After paying for our safaris, flights and most of our hotels, we calculate how much cash we need to take with us to Africa. We create a fairly in-depth cash budget. It is an excel spreadsheet with each day we are away across the top, one column for each day. Down the side, there are groups of categories, as listed below.
- Departure Tax $ 164
- Hotel $ 663
- Safaris (sub categories for Tips and Extra Safari Costs) $ 465
- Diving (sub categories for Diving/Equipment and Tips) $ 795
- Transport $ 285
- Meals (sub categories for Breakfast, Lunch, Supper and Snacks/Drinks) $ 895
- Entertainment/Fees $ 117
- Spending Money (sub categories for Presents and Artwork) $ 620
- Miscellaneous $ 0
Grand Total Budgeted $4,004
Under each category, we specify the specific location, for example for hotels, we listed Dar es Salaam, Arusha etc. This budget is strictly a CASH budget – what funds will we need while away. It does not include anything that is prepaid (safaris, hotels, flights). We are taking US cash with us and do not want to take an excess amount in case it got stolen, lost etc.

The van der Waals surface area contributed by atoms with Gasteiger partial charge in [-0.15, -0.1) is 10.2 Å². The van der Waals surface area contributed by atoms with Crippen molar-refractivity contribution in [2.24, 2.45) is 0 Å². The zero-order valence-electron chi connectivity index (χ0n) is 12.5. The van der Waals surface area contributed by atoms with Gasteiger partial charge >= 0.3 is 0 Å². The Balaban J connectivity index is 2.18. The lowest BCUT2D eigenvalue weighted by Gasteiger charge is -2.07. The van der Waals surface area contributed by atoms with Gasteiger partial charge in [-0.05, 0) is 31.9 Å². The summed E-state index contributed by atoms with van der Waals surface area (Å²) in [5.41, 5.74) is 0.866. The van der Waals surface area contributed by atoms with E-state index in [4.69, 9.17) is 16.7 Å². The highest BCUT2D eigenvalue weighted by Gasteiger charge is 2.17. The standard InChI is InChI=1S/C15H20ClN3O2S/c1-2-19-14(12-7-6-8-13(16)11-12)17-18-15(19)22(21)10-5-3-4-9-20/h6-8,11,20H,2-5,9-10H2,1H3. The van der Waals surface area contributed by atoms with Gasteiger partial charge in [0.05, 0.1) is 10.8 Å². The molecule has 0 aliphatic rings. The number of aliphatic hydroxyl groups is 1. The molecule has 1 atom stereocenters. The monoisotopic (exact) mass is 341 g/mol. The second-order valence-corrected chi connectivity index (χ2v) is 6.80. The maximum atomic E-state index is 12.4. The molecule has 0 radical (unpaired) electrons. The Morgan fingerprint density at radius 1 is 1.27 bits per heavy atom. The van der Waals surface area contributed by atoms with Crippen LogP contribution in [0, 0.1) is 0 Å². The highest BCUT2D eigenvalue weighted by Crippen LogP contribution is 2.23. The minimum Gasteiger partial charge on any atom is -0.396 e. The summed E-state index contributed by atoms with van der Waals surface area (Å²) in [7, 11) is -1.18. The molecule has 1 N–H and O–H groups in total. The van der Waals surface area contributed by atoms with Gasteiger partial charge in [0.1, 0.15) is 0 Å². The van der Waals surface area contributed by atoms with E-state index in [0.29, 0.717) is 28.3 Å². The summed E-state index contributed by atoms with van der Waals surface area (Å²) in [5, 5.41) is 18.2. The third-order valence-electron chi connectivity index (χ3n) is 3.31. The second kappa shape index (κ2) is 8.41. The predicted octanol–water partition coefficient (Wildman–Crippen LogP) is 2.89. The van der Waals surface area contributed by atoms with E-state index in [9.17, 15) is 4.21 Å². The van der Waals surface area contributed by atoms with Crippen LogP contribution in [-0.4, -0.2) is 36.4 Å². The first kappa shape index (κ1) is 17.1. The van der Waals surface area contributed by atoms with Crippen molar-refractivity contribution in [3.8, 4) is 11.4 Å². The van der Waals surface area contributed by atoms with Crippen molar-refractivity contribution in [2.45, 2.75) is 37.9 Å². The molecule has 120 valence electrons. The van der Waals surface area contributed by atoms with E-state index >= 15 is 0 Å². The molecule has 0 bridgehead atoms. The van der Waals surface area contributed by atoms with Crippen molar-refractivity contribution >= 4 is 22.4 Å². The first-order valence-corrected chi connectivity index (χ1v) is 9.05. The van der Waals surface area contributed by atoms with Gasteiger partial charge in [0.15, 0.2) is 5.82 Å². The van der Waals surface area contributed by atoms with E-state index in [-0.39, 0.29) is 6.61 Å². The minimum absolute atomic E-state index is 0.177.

Murray did his normal research and found out what departure taxes we may have to pay, average meal costs, average tipping requirements etc. We fill in the spreadsheet and total the rows and columns and the grand total budgeted is $4,000. We feel this sounds reasonable so we take this amount in cash. We also, as insurance against theft, take $1,000 US in traveler’s cheques. We expect to use these only in an emergency. (We both also have credit cards.) We had read that credit cards were not widely accepted, and this turns out to be very true.
While traveling, we keep track of what we actually spend. I had copied the budget into another worksheet and we use the same format for the “actuals”. It works quite well. Here are some comments about what we budgeted compared to what we actually spent.
Departure Taxes – We only paid $10 departure taxes in one airport, so we were under-budget by $154.
Hotels – We spent $686 ($23 over-budget), which was due to the extra hotel costs in Gabarone that we were not expecting. This was due to having our flight in Maun canceled and getting re routed through Gabarone.